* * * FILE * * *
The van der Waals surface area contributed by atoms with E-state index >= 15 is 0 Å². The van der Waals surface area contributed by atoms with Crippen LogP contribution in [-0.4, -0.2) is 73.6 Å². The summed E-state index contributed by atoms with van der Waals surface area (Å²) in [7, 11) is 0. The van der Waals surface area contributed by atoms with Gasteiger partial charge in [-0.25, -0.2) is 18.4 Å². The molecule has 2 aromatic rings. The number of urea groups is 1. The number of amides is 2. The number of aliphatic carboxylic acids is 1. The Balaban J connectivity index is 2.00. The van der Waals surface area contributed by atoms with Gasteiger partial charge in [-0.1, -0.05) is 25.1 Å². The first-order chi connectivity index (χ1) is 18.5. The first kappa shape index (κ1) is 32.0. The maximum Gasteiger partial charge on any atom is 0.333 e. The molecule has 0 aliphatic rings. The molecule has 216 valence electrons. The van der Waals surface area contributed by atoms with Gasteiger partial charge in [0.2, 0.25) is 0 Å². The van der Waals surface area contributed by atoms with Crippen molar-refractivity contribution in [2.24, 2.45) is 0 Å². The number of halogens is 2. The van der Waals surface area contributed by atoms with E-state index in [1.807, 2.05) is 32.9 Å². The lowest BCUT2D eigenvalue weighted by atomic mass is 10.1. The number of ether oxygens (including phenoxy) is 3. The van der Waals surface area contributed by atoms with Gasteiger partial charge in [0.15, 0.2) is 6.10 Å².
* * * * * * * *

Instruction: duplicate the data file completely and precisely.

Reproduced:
The van der Waals surface area contributed by atoms with E-state index >= 15 is 0 Å². The van der Waals surface area contributed by atoms with Crippen LogP contribution in [-0.4, -0.2) is 73.6 Å². The summed E-state index contributed by atoms with van der Waals surface area (Å²) in [7, 11) is 0. The van der Waals surface area contributed by atoms with Gasteiger partial charge in [-0.25, -0.2) is 18.4 Å². The molecule has 2 aromatic rings. The number of urea groups is 1. The number of amides is 2. The number of aliphatic carboxylic acids is 1. The Balaban J connectivity index is 2.00. The van der Waals surface area contributed by atoms with Gasteiger partial charge in [-0.1, -0.05) is 25.1 Å². The first-order chi connectivity index (χ1) is 18.5. The first kappa shape index (κ1) is 32.0. The maximum Gasteiger partial charge on any atom is 0.333 e. The molecule has 0 aliphatic rings. The molecule has 216 valence electrons. The van der Waals surface area contributed by atoms with Gasteiger partial charge in [0.2, 0.25) is 0 Å². The van der Waals surface area contributed by atoms with Crippen molar-refractivity contribution in [2.24, 2.45) is 0 Å². The number of halogens is 2. The van der Waals surface area contributed by atoms with E-state index in [1.807, 2.05) is 32.9 Å². The lowest BCUT2D eigenvalue weighted by atomic mass is 10.1. The number of ether oxygens (including phenoxy) is 3. The van der Waals surface area contributed by atoms with Gasteiger partial charge in [0.15, 0.2) is 6.10 Å².